Ever since tractors replaced horses, and then synthetic fertilizers and potent pesticides came on the scene in the mid-20th century, modern industrial agriculture has been producing bumper crops. But at the same time, this industrial system has depleted soil, polluted watersheds and treated animals inhumanely.
Most food is preserved, packaged and delivered to markets thousands of miles away. This system not only contributes to air pollution, but also aggravates our dependence on fossil fuels. Too much of the food that arrives at grocery stores is bland and unwholesome, and the oversupply contributes to an obesity epidemic for those of us who live in the midst of plenty.
Call it “binge farming.”
Now that we’re understanding the hangover symptoms this system has created, many of us are starting to pay more attention to exactly how and where the food we buy is produced. We are recognizing that we need to consider more than just which brand is the cheapest. We want to know how our food is grown and how the animals we eat are raised. We also want our patronage to have a positive effect on the farmers who produce our food.
Our best strategy is to grow some of our food at home; for what we can’t grow ourselves, our best options are to buy directly from local producers or choose organic products from conscientious companies.
One indication that more and more of us are becoming conscientious about our food choices is the success of Organic Valley. As our article The Organic Valley Farmer Cooperative explains, this unique farmer-owned cooperative has revolutionized the food business — producing organic dairy products sustainably and marketing them at prices that are fair to its farmers. Now with more than 700 member-farmers in 22 states, Organic Valley is expanding to offer meat, eggs and other organic products.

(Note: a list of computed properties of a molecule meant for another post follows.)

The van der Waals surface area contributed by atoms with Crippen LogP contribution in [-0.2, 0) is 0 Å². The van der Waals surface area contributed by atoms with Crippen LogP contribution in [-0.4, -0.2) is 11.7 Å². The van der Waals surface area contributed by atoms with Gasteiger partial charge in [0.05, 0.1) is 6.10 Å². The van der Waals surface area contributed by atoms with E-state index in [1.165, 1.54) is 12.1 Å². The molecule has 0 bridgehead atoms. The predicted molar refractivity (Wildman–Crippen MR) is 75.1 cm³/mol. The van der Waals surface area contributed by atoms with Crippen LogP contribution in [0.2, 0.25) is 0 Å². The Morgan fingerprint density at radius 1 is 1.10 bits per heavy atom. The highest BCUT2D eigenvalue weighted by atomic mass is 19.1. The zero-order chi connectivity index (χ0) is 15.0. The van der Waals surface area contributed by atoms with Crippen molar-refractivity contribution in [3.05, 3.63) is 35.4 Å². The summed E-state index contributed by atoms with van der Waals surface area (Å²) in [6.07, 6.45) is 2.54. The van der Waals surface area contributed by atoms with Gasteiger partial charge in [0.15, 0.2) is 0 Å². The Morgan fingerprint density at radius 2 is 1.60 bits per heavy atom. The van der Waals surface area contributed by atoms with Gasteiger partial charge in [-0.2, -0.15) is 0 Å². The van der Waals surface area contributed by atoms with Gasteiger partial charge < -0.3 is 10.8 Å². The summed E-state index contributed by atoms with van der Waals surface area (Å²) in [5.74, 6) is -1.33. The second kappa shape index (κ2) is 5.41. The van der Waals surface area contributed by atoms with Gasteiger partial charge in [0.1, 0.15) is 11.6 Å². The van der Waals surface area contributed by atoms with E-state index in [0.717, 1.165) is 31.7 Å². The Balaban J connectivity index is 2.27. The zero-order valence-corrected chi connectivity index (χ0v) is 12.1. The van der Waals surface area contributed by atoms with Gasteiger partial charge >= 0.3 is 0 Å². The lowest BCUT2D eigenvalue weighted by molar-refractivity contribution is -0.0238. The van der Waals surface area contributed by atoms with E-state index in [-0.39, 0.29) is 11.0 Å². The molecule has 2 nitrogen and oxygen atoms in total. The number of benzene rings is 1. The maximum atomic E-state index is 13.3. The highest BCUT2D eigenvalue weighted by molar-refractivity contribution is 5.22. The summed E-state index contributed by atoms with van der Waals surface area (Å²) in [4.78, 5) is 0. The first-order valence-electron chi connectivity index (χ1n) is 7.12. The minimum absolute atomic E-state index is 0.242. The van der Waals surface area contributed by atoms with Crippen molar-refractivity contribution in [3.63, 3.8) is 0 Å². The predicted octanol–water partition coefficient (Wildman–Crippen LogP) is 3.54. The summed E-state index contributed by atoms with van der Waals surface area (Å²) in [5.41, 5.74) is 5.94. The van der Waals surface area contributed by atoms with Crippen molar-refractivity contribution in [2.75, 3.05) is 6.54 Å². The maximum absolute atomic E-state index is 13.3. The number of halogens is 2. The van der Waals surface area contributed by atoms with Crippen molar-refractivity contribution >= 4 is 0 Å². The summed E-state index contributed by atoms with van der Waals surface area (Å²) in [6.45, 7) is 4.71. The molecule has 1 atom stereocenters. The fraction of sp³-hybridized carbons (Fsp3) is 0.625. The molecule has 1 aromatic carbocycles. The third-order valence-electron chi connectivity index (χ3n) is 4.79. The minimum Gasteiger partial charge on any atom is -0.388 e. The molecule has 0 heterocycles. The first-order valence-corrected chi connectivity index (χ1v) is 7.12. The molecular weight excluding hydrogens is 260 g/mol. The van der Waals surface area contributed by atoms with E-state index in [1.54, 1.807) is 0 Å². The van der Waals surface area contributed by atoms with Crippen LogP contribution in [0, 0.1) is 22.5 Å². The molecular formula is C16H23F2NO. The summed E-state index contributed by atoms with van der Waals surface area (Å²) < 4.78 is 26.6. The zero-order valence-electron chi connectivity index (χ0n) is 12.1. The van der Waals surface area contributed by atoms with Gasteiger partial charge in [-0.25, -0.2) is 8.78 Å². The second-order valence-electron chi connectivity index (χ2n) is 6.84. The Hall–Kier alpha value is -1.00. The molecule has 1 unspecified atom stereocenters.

The success of Organic Valley is based on a steadfast commitment to two guiding principles: First, the cooperative exists to benefit its farmers. Second, no one — including the farmers — benefits if the co-op’s actions harm the planet.
Every food purchase we make has consequences. Consumers choose Organic Valley products because they know they can feel good about all aspects of how the food was produced, as well as how the farmers who produced it are treated. We have the power to make better shopping choices that will force our agricultural system to sober up and act sensibly. Over the long run, Americans’ daily food choices will be a major factor in shaping the future of our society. We hope more farmers and businesses will follow Organic Valley’s lead and give consumers better choices.
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